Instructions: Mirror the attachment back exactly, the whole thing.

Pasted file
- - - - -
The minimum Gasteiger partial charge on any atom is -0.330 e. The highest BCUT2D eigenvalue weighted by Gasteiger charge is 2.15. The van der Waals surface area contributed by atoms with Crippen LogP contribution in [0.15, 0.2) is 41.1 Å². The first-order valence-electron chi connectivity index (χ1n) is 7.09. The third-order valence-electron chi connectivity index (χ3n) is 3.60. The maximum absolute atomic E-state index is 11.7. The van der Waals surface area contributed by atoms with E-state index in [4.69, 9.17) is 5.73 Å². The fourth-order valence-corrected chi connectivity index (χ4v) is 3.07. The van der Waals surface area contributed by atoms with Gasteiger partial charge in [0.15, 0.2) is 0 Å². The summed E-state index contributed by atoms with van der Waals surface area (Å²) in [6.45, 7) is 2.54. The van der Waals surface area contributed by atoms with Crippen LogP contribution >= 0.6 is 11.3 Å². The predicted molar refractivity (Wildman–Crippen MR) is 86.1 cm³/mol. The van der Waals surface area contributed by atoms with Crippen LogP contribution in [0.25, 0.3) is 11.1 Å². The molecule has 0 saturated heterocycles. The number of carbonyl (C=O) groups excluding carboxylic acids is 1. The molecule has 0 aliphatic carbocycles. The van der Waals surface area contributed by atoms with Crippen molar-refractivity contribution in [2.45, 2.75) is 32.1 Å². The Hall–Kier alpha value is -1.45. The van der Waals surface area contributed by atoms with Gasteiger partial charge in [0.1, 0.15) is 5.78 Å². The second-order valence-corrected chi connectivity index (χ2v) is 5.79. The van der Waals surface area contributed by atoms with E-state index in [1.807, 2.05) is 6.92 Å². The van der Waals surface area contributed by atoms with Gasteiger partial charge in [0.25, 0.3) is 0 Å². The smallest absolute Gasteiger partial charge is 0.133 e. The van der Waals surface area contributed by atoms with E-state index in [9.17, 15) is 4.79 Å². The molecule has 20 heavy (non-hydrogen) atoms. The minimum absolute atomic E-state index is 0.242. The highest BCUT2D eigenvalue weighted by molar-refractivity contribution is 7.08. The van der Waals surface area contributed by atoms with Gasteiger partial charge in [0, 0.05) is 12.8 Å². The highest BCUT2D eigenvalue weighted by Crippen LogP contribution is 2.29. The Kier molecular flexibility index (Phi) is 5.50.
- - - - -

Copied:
The minimum Gasteiger partial charge on any atom is -0.330 e. The highest BCUT2D eigenvalue weighted by Gasteiger charge is 2.15. The van der Waals surface area contributed by atoms with Crippen LogP contribution in [0.15, 0.2) is 41.1 Å². The first-order valence-electron chi connectivity index (χ1n) is 7.09. The third-order valence-electron chi connectivity index (χ3n) is 3.60. The maximum absolute atomic E-state index is 11.7. The van der Waals surface area contributed by atoms with E-state index in [4.69, 9.17) is 5.73 Å². The fourth-order valence-corrected chi connectivity index (χ4v) is 3.07. The van der Waals surface area contributed by atoms with Gasteiger partial charge in [0.15, 0.2) is 0 Å². The summed E-state index contributed by atoms with van der Waals surface area (Å²) in [6.45, 7) is 2.54. The van der Waals surface area contributed by atoms with Crippen LogP contribution >= 0.6 is 11.3 Å². The predicted molar refractivity (Wildman–Crippen MR) is 86.1 cm³/mol. The van der Waals surface area contributed by atoms with Crippen LogP contribution in [0.25, 0.3) is 11.1 Å². The molecule has 0 saturated heterocycles. The number of carbonyl (C=O) groups excluding carboxylic acids is 1. The molecule has 0 aliphatic carbocycles. The van der Waals surface area contributed by atoms with Crippen molar-refractivity contribution in [2.45, 2.75) is 32.1 Å². The Hall–Kier alpha value is -1.45. The van der Waals surface area contributed by atoms with Gasteiger partial charge in [0.1, 0.15) is 5.78 Å². The second-order valence-corrected chi connectivity index (χ2v) is 5.79. The van der Waals surface area contributed by atoms with E-state index in [1.807, 2.05) is 6.92 Å². The van der Waals surface area contributed by atoms with Gasteiger partial charge in [0.25, 0.3) is 0 Å². The smallest absolute Gasteiger partial charge is 0.133 e. The van der Waals surface area contributed by atoms with E-state index in [9.17, 15) is 4.79 Å². The molecule has 20 heavy (non-hydrogen) atoms. The minimum absolute atomic E-state index is 0.242. The highest BCUT2D eigenvalue weighted by molar-refractivity contribution is 7.08. The van der Waals surface area contributed by atoms with Gasteiger partial charge in [0, 0.05) is 12.8 Å². The highest BCUT2D eigenvalue weighted by Crippen LogP contribution is 2.29. The Kier molecular flexibility index (Phi) is 5.50.